Mr Hinds wrote on Twitter that he was "looking forward to working with the great teachers and lecturers in our schools, colleges and universities giving people the opportunities to make the most of their lives".

The incoming education secretary will face pressures over school funding and decisions about university tuition fees.

Geoff Barton, leader of the ASCL head teachers' union, said he was disappointed to see Ms Greening's departure. "She has tried hard to tackle the school funding crisis, without any help from the chancellor or prime minister," said Mr Barton.

University challenges

The National Association of Head Teachers called for more stability and investment.

"Where budgets are at breaking point and recruitment is still a massive challenge, education does not need more upheaval," said NAHT leader Paul Whiteman.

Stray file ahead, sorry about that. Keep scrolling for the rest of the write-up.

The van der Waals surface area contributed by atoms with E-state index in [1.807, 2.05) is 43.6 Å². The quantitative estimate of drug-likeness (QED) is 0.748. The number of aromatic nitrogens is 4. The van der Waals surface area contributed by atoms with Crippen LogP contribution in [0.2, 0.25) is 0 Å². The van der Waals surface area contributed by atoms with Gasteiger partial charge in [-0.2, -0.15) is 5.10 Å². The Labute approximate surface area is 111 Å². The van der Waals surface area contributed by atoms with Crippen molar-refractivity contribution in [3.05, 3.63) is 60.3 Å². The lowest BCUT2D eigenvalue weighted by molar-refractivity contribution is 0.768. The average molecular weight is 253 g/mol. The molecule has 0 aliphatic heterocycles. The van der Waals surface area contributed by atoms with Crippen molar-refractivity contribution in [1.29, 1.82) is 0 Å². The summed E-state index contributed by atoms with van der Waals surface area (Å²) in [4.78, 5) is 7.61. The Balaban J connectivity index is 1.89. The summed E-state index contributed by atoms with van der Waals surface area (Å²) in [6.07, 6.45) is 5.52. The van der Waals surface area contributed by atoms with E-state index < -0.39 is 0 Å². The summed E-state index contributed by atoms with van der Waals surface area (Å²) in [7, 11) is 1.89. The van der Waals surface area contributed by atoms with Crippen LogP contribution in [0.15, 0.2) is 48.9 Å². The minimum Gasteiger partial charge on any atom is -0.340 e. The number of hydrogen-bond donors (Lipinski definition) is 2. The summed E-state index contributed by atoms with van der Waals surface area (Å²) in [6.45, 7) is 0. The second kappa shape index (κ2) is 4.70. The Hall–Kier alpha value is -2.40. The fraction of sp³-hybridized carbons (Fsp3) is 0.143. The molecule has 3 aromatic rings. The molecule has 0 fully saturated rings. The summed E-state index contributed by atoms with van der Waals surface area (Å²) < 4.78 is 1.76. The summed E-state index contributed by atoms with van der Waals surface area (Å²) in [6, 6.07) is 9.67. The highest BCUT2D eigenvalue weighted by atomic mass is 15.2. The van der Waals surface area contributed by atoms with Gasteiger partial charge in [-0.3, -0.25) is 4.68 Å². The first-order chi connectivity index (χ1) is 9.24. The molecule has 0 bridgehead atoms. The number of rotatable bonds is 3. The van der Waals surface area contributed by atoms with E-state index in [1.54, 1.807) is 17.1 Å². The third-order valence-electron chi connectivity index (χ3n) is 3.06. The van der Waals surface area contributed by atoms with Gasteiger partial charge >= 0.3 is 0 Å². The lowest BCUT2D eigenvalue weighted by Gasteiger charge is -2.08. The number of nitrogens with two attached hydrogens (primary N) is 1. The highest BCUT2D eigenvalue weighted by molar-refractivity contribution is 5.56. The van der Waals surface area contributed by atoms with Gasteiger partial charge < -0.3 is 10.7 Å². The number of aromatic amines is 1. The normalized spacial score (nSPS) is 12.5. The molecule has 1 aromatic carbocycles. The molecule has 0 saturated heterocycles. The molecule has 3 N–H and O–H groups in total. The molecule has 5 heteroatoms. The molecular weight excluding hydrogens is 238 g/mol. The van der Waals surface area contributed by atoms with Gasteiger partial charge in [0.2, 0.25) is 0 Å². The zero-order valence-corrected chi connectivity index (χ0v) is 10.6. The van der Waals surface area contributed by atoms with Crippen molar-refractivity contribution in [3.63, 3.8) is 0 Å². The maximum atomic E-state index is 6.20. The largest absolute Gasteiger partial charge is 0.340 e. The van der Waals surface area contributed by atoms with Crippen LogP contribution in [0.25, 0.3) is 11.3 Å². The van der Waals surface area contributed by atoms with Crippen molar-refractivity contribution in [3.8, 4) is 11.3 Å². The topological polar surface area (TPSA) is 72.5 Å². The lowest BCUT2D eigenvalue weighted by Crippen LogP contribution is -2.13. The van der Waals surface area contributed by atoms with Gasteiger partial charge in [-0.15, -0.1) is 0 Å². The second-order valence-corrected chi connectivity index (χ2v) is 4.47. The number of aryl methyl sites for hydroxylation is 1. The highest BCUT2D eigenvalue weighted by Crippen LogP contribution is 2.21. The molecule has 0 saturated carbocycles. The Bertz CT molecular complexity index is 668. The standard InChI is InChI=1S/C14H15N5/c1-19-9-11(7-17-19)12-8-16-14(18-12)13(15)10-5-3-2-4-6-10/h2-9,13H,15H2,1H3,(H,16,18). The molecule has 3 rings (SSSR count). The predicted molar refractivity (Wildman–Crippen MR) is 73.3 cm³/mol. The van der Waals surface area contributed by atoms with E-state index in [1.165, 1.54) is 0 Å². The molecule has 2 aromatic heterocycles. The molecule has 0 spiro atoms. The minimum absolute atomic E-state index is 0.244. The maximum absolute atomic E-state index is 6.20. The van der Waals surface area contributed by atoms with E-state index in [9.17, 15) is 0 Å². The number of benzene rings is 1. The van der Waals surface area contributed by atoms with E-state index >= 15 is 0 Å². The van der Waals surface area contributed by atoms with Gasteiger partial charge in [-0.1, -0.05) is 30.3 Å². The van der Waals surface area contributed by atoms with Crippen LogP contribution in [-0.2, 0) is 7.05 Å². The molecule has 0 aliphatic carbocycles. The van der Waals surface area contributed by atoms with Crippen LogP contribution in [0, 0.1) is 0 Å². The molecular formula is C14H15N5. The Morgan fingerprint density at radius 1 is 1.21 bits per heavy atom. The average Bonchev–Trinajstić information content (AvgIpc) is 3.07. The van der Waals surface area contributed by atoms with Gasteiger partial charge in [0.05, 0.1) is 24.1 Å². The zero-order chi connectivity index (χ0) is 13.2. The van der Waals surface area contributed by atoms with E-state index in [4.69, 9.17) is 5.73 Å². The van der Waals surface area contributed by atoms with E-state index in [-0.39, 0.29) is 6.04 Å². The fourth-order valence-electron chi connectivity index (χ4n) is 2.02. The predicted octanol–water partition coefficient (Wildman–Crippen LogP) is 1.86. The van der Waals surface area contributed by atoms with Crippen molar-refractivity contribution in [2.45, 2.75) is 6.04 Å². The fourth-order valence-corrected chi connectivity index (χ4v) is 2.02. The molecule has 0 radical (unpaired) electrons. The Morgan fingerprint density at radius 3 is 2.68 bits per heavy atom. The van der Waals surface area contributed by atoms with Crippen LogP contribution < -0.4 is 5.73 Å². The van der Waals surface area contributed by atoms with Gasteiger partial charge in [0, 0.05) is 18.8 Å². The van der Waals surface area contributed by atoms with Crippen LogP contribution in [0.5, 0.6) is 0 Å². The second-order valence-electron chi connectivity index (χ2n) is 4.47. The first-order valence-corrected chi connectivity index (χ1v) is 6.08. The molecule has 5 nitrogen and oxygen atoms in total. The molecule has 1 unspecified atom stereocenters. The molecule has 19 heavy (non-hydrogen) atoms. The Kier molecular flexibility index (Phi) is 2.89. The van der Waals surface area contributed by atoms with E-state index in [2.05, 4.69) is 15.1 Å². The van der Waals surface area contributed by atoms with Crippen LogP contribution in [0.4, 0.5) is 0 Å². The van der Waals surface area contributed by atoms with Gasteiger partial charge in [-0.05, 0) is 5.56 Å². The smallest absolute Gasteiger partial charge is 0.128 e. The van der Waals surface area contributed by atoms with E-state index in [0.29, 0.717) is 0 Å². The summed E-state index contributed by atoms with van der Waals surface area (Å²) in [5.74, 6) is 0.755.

School funding proved to be an important doorstep issue in the election - and Ms Greening announced that an extra £1.3bn of the education department's budget would be moved to schools.

The new education secretary also faces big decisions over higher education, including the future of tuition fees and university funding.

Prime Minister Theresa May has promised there will be a major review of how students pay for university - after pledges from Labour to young voters that they would scrap tuition fees.

Nick Hillman, director of the Higher Education Policy Institute, said Mr Hinds had "assiduously" raised social mobility since becoming an MP in 2010.